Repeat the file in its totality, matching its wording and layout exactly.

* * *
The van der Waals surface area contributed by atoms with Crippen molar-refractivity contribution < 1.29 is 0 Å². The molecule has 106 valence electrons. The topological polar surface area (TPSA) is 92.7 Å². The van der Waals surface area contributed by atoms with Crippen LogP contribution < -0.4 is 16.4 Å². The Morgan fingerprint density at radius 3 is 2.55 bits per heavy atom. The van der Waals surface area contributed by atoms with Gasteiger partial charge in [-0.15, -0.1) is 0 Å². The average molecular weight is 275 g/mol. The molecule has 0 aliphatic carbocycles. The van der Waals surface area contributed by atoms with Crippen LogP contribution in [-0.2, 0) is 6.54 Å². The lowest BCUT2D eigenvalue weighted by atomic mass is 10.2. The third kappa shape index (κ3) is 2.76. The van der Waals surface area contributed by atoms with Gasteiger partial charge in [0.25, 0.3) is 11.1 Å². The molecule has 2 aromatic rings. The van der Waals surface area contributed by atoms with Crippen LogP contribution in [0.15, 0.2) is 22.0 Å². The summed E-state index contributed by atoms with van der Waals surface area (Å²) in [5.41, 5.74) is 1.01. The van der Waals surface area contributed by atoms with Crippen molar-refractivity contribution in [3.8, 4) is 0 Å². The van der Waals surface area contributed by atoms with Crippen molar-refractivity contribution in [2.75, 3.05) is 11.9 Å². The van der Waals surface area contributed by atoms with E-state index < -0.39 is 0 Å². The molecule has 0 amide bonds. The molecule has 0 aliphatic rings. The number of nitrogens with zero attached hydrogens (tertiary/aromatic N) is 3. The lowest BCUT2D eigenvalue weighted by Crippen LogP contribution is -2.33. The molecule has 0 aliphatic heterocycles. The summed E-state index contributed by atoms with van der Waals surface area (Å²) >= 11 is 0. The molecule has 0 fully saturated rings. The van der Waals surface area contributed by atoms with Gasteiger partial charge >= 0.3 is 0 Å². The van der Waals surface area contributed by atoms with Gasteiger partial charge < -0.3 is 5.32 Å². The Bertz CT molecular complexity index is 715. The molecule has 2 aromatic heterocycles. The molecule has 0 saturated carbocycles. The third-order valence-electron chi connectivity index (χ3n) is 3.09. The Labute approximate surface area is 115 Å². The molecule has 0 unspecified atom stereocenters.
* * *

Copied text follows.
The van der Waals surface area contributed by atoms with Crippen molar-refractivity contribution < 1.29 is 0 Å². The molecule has 106 valence electrons. The topological polar surface area (TPSA) is 92.7 Å². The van der Waals surface area contributed by atoms with Crippen LogP contribution < -0.4 is 16.4 Å². The Morgan fingerprint density at radius 3 is 2.55 bits per heavy atom. The van der Waals surface area contributed by atoms with Gasteiger partial charge in [-0.15, -0.1) is 0 Å². The average molecular weight is 275 g/mol. The molecule has 0 aliphatic carbocycles. The van der Waals surface area contributed by atoms with Crippen LogP contribution in [-0.2, 0) is 6.54 Å². The lowest BCUT2D eigenvalue weighted by atomic mass is 10.2. The third kappa shape index (κ3) is 2.76. The van der Waals surface area contributed by atoms with Gasteiger partial charge in [0.25, 0.3) is 11.1 Å². The molecule has 2 aromatic rings. The van der Waals surface area contributed by atoms with Crippen LogP contribution in [0.15, 0.2) is 22.0 Å². The summed E-state index contributed by atoms with van der Waals surface area (Å²) in [5.41, 5.74) is 1.01. The van der Waals surface area contributed by atoms with Crippen molar-refractivity contribution in [3.8, 4) is 0 Å². The van der Waals surface area contributed by atoms with Crippen molar-refractivity contribution in [2.75, 3.05) is 11.9 Å². The van der Waals surface area contributed by atoms with E-state index < -0.39 is 0 Å². The molecule has 0 amide bonds. The molecule has 0 aliphatic rings. The number of nitrogens with zero attached hydrogens (tertiary/aromatic N) is 3. The lowest BCUT2D eigenvalue weighted by Crippen LogP contribution is -2.33. The molecule has 0 aliphatic heterocycles. The summed E-state index contributed by atoms with van der Waals surface area (Å²) >= 11 is 0. The molecule has 0 fully saturated rings. The van der Waals surface area contributed by atoms with Gasteiger partial charge >= 0.3 is 0 Å². The van der Waals surface area contributed by atoms with Gasteiger partial charge < -0.3 is 5.32 Å². The Bertz CT molecular complexity index is 715. The molecule has 2 aromatic heterocycles. The molecule has 0 saturated carbocycles. The third-order valence-electron chi connectivity index (χ3n) is 3.09. The Labute approximate surface area is 115 Å². The molecule has 0 unspecified atom stereocenters.